Former U.S. Senator, Sixth Husband of Elizabeth Taylor Was 94

Former Senator John W. Warner of Virginia, a former Secretary of the Navy once married to Elizabeth Taylor, has died. He is 94 years old.

Warner died Tuesday of heart failure at his home in Alexandria, Virginia, with his wife and daughter by his side, his longtime chief of staff, Susan A. Magill, said Wednesday.

Magill said: “He was sick but had a lot of spirit and stuck around until his last days.

Warner is a centrist Republican and a polite figure whose marriage to a movie star drew huge crowds when he was elected to the Senate in 1978. Served five terms before Retiring 30 years later, he has garnered support from moderates of both major parties, establishing himself at the center of American politics.

House Speaker Nancy Pelosi hailed Warner as a respected military hero and Senate leader. “This country has lost a great patriot. “In Congress we all know him as a voice of courage, faith and satisfaction; a leader who is not afraid to speak the truth but is always committed to finding common ground and consensus.”

Warner was a major supporter of President George W. Bush’s declaration of war in Iraq and served as chairman of the Senate Armed Services Committee. His independent bravery sometimes angers more conservative GOP leaders. But he was very popular with Virginia voters.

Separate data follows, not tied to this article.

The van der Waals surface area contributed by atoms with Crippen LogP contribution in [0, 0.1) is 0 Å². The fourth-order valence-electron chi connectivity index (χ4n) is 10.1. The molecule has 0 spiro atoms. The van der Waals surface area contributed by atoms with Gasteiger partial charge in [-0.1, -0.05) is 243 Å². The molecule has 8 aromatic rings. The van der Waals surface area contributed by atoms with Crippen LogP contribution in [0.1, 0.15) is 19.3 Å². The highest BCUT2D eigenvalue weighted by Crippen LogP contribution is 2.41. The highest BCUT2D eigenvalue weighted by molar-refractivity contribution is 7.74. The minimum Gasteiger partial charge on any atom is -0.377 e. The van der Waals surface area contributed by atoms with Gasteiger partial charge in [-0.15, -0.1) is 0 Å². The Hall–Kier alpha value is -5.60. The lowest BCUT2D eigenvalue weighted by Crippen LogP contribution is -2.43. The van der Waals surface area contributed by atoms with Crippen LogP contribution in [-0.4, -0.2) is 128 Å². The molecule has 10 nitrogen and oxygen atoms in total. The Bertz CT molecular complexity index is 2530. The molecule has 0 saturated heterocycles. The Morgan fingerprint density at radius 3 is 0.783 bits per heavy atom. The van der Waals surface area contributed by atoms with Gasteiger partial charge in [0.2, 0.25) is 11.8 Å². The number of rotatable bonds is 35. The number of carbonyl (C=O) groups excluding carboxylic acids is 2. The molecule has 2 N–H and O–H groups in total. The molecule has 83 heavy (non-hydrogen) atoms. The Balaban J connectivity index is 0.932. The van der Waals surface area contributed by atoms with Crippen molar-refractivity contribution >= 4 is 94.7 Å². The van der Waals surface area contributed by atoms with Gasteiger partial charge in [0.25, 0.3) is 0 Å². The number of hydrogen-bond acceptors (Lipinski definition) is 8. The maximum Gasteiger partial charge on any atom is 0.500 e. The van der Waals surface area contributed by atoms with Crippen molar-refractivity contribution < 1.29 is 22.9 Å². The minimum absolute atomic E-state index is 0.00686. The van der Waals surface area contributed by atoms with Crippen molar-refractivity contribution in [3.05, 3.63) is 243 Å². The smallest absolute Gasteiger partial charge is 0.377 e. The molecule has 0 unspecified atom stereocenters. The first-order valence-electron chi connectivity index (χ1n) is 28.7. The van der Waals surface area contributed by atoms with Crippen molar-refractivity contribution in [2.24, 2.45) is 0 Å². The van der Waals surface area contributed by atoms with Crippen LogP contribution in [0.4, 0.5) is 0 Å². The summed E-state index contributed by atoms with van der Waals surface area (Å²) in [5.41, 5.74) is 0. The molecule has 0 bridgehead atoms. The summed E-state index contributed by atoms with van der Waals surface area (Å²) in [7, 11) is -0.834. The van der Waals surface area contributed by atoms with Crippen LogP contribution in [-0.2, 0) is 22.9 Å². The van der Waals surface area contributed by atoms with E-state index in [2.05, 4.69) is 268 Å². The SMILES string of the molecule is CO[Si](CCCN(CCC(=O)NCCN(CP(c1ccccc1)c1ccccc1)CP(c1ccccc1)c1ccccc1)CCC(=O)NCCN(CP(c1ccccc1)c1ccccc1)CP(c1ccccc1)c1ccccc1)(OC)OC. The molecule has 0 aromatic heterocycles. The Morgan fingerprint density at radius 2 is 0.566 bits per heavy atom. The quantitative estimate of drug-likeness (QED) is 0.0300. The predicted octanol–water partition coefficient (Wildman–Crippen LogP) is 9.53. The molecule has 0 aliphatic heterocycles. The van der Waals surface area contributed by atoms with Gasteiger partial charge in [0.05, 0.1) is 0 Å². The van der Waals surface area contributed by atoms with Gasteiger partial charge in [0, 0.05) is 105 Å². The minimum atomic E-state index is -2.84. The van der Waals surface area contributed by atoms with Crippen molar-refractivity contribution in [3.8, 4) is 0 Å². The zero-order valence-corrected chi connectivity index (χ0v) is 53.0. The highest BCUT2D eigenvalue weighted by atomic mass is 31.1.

Before running for the Senate, Warner became the sixth of Taylor’s seven husbands. The two met on a private date at a dinner for Queen Elizabeth and were married a few months later in 1976. They divorced in 1982 but remained friends afterward. Taylor wrote that she “just couldn’t stand the intense loneliness” as he became engrossed in his Senate duties.

He was succeeded in 2008 by Democrat Mark Warner – who had no ties – who challenged him to the Senate in 1996 and later governor of Virginia. The rivals later became good friends.

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“In Virginia, we expect a lot of our elected officials,” Mark Warner said Wednesday. “We expect them to take the lead, but remain humble. We expect them to serve, but with dignity. We expect them to fight for what they believe in, but don’t make it personal. John Warner embodies all that and more. I firmly believe we can use more role models like him today.”